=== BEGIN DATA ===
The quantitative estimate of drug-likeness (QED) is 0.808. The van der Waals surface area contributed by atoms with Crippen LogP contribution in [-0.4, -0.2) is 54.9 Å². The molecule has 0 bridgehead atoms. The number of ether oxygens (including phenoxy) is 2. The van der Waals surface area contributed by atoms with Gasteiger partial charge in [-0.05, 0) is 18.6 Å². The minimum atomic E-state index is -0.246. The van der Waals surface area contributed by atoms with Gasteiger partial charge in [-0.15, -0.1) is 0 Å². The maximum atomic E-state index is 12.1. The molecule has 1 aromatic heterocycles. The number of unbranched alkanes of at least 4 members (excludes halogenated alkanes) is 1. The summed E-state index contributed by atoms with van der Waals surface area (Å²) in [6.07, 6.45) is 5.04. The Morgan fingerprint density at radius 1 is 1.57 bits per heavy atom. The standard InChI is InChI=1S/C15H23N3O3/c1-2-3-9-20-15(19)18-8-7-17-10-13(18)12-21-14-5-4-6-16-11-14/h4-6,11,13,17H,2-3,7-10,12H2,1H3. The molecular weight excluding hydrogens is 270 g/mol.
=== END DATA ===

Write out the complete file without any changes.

The quantitative estimate of drug-likeness (QED) is 0.808. The van der Waals surface area contributed by atoms with Crippen LogP contribution in [-0.4, -0.2) is 54.9 Å². The molecule has 0 bridgehead atoms. The number of ether oxygens (including phenoxy) is 2. The van der Waals surface area contributed by atoms with Gasteiger partial charge in [-0.05, 0) is 18.6 Å². The minimum atomic E-state index is -0.246. The van der Waals surface area contributed by atoms with Gasteiger partial charge in [-0.15, -0.1) is 0 Å². The maximum atomic E-state index is 12.1. The molecule has 1 aromatic heterocycles. The number of unbranched alkanes of at least 4 members (excludes halogenated alkanes) is 1. The summed E-state index contributed by atoms with van der Waals surface area (Å²) in [6.07, 6.45) is 5.04. The Morgan fingerprint density at radius 1 is 1.57 bits per heavy atom. The standard InChI is InChI=1S/C15H23N3O3/c1-2-3-9-20-15(19)18-8-7-17-10-13(18)12-21-14-5-4-6-16-11-14/h4-6,11,13,17H,2-3,7-10,12H2,1H3. The molecular weight excluding hydrogens is 270 g/mol.